Months ago, I got this broken Aeroccino milk frother for free. This week I fiddled with it for a few hours, and got it to work:
I was happily playing around with the appstore, and came across this funny free game called “Hedgewars”. Originally a free Linux game, it apparently got ported to the Mac and put in the App Store, just as a slew of Flash-based games (yes, Steve has some ‘splainin’ to do).
I tried to install Hedgewars on my trusty Mac Mini and got this message saying “This Application can not be installed on this machine”:
If Santa treated you particularly well this season, or you have put some of your savings to good use, chances are that you have a brand-new Drobo looking at you right now. Meanwhile, your Mac is happily making Time Machine backups to that trusty old local USB disk. So you want to use that new Drobo for Time Machine backups, but don’t want to loose history? Here’s how (baby steps, no tools required, screenshots included):
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As you may know I started working on a little tool to anonymize databases. Nothing fancy, just a Java tool that uses jdbc to replace live data with fake generated data which still looks representative enough to do testing and make believable screenshots. Oh and did I mention that it is 100% free of charge? You can get the latest version from SourceForge.net.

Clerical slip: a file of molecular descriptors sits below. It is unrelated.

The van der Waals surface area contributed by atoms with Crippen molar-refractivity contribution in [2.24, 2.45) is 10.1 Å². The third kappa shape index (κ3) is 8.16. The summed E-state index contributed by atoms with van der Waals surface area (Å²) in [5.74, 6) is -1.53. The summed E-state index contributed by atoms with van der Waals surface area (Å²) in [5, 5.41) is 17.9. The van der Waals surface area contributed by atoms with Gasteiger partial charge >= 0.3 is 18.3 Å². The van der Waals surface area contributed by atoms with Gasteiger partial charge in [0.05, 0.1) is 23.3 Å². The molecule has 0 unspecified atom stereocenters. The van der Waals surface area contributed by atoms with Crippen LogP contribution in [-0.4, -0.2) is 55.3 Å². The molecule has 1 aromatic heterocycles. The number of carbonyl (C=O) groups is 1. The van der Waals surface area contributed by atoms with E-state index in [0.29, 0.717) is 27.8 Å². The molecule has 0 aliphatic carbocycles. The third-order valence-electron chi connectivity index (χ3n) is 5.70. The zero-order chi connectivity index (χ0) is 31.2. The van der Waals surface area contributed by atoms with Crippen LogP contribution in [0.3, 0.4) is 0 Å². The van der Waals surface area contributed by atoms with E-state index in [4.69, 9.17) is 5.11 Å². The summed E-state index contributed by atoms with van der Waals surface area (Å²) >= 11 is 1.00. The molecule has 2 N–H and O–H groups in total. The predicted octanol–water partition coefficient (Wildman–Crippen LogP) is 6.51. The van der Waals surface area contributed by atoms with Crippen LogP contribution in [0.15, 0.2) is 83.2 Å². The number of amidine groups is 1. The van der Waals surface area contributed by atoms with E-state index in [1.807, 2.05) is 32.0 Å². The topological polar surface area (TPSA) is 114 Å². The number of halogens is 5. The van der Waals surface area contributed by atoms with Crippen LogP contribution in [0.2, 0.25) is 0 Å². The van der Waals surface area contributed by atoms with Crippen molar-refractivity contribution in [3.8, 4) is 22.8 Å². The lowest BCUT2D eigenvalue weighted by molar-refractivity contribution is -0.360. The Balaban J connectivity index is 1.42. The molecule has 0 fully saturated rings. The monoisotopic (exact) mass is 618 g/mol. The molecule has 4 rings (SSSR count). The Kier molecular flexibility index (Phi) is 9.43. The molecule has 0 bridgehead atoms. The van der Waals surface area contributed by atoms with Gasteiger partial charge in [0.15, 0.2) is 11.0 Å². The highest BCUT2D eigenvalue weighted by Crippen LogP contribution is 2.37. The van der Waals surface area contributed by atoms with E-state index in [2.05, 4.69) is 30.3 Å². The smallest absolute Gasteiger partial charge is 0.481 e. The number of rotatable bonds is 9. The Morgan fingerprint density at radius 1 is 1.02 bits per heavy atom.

I recently received an email from Softpedia that Anonimatron has been added to their catalog. Their email states:
“anonimatron” has been tested in the Softpedia labs using several industry-leading security solutions and found to be completely clean of adware/spyware components. We are impressed with the quality of your product and encourage you to keep these high standards in the future.
Anonimatron is written in Java and will ron on Linux, OSX and Windows machines. The current version is 1.3, and it should be considered “beta” at this point.
Let me know what you think!
When you use Spring and Ibatis and SQLTemplates, you could have code in your project which looks somewhat like this:
Connection connection = DataSourceUtils.getConnection(getDataSource()); ...<do connection stuff here>... DataSourceUtils.releaseConnection(connection, getDataSource());
Sonar will report that you did not close the connection, while in fact, Spring did that for you. You can not just add a “connection.close()” to the code because the whole point of calling “releaseConnection()” is to have Spring handle all the smart stuff on committing, closing, and returning the connection to the pool if needed.